|Lubroth, Juan - USDA, APHIS, PIADC|
|Brown, Fred - FORMER ARS EMPLOYEE|
Submitted to: Vaccine
Publication Type: Peer Reviewed Journal
Publication Acceptance Date: April 23, 2003
Publication Date: September 1, 2003
Citation: RODRIGUEZ, L.L., BARRERA, J.D., KRAMER, E., LUBROTH, J., BROWN, F., GOLDE, W.T. A SYNTHETIC PEPTIDE CONTAINING THE CONSENSUS SEQUENCE OF THE G-H LOOP REGION OF FMDV TYPE O VP1 COMBINED WITH A PROMISCUOUS T-HELPER EPITOPE INDUCES PEPTIDE-SPECIFIC AB BUT FAILS TO PROTECT CATTLE AGAINST VIRAL CHALLENGE. VACCINE, VOLUME 21: 3751-3756, 2003. Interpretive Summary: The USDA needs to respond promptly to relevant requests for testing novel vaccines with potential for use in facing FMD outbreaks in the United States. This manuscript describes the results of a pilot study in cattle of a vaccine candidate containing a synthetic peptide comprising the major immunogenic sites of the foot-and-mouth disease virus. Two groups of cattle were inoculated intramuscularly either once or twice with 50ug of the peptide preparation at a 21-day interval. A third group of cattle served as non-inoculated control. The animals were challenged 21 days after the last inoculation with FMDV type O-Manisa. None of the inoculated animals was protected upon challenge and presented with full-blown FMD as did non-inoculated control animals. In contrast, 4 of the 5 animals inoculated with a traditional inactivated FMD type O commercially prepared vaccine were fully protected against challenge. We conclude that although the synthetic peptide induced an antibody response in cattle, it failed to confer protection against FMDV challenge.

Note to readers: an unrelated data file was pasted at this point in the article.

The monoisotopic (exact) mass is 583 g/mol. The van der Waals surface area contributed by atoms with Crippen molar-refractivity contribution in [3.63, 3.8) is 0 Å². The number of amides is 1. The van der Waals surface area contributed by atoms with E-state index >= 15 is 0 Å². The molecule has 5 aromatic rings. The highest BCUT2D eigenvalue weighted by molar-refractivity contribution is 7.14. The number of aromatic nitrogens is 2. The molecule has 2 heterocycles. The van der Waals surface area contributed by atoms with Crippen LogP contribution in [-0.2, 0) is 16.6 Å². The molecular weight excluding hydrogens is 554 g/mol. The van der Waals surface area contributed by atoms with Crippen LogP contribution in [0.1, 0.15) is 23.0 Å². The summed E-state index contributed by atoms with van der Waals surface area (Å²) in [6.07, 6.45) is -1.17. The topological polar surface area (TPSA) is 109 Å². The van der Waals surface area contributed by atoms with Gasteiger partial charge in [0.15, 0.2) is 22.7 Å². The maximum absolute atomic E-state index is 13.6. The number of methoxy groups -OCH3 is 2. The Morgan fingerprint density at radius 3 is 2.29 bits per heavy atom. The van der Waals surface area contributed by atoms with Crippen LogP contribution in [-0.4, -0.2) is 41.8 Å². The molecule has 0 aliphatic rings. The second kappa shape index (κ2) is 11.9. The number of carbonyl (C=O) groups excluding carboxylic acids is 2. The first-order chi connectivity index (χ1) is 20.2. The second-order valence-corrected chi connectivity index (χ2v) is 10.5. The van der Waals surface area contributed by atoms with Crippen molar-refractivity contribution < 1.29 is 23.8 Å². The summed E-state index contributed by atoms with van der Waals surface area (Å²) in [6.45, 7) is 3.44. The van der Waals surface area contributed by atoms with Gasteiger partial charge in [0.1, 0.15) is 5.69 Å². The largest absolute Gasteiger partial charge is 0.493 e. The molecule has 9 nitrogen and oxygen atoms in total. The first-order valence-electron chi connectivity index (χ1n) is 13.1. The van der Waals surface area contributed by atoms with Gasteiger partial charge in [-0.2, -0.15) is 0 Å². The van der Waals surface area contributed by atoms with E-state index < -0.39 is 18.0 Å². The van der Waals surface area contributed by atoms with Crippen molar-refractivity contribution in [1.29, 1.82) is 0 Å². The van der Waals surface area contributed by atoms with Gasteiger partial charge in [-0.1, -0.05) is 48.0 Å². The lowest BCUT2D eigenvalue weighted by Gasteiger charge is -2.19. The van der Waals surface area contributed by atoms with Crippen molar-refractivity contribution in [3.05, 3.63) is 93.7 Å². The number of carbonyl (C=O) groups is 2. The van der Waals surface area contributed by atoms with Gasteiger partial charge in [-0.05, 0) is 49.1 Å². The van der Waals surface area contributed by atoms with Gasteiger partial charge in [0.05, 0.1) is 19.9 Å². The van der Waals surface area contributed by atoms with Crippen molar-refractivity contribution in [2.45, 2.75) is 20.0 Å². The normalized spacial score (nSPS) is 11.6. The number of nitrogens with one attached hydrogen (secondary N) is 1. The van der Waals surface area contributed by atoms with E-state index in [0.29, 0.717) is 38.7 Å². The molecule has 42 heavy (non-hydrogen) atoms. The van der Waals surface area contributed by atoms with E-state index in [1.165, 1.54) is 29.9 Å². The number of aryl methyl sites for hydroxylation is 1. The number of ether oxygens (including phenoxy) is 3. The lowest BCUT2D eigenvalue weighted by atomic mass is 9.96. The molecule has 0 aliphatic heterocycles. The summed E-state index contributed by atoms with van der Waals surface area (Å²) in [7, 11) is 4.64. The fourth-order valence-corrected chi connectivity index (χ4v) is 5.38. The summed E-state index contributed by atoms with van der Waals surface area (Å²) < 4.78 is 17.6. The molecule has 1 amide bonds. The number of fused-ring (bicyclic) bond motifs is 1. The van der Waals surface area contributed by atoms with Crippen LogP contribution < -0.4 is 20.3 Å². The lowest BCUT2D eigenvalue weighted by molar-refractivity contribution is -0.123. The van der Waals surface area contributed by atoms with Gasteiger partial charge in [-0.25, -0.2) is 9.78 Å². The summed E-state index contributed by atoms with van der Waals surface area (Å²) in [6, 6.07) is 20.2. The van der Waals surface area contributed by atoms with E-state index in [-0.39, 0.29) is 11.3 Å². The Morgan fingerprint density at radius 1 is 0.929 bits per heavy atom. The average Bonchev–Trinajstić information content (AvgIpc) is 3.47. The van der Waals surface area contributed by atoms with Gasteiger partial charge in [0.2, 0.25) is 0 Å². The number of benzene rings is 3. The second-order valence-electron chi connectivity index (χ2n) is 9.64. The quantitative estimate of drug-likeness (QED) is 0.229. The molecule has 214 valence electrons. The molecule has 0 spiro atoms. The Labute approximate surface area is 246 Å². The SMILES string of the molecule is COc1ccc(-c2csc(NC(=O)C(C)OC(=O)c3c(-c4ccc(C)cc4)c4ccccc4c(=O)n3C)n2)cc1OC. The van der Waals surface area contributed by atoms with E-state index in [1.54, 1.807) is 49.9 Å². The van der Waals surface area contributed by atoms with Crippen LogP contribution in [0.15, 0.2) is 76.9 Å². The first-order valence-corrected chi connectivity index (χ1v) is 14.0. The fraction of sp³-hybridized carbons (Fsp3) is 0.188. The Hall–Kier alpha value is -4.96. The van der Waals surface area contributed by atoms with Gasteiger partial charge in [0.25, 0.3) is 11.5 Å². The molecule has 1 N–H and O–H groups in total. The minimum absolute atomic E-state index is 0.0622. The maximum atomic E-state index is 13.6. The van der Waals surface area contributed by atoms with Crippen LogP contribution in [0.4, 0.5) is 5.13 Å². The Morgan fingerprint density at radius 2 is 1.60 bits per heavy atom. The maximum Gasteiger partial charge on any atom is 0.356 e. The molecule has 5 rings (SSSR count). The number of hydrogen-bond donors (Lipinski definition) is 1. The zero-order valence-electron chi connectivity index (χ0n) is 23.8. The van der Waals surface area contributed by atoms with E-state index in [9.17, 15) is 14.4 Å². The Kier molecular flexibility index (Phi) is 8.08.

Technical Abstract: A pilot study was carried out in cattle to determine the immunogenicity of a synthetic consensus peptide comprising the G-H loop region of Foot-and-Mouth Disease Virus (FMDV) type O VP1 and a non-VP1 T-helper epitope. Cattle were vaccinated intramuscularly either once (n=5) or twice (n=4) with 50ug of the peptide preparation at a 21-day interval and compared with non-inoculated control animals (n=3). The animals, housed in the same room in direct contact throughout the study, were challenged 21 days after the last inoculation with 104 bovine-infectious units of FMDV type O-Manisa. All vaccinated animals developed antibodies to the peptide as determined by ELISA with the exception of one steer that received a single dose vaccination. Neutralizing antibody titers against FMDV type-O were minimal but detectable in most peptide vaccinated animals. All animals vaccinated with the peptide formulation, as well as naïve animals, presented with clinical signs of FMD upon challenge. In contrast, 4 of the 5 animals inoculated with an inactivated FMD type O commercially prepared vaccine developed neutralizing antibodies and were fully protected against clinical disease following virus challenge. Interestingly, despite having neutralizing activity, pre-challenge sera from these vaccinated cattle failed to recognize the VP1 synthetic peptide by ELISA. Nucleotide sequencing of the VP1 region of the challenge virus and a virus recovered 5 days post challenge from nasal swabs of a peptide-vaccinated animal with detectable neutralizing antibodies showed no evidence for selection of neutralization-resistant mutants. We conclude that although the synthetic peptide induced an antibody response in cattle, it failed to confer protection against FMDV challenge.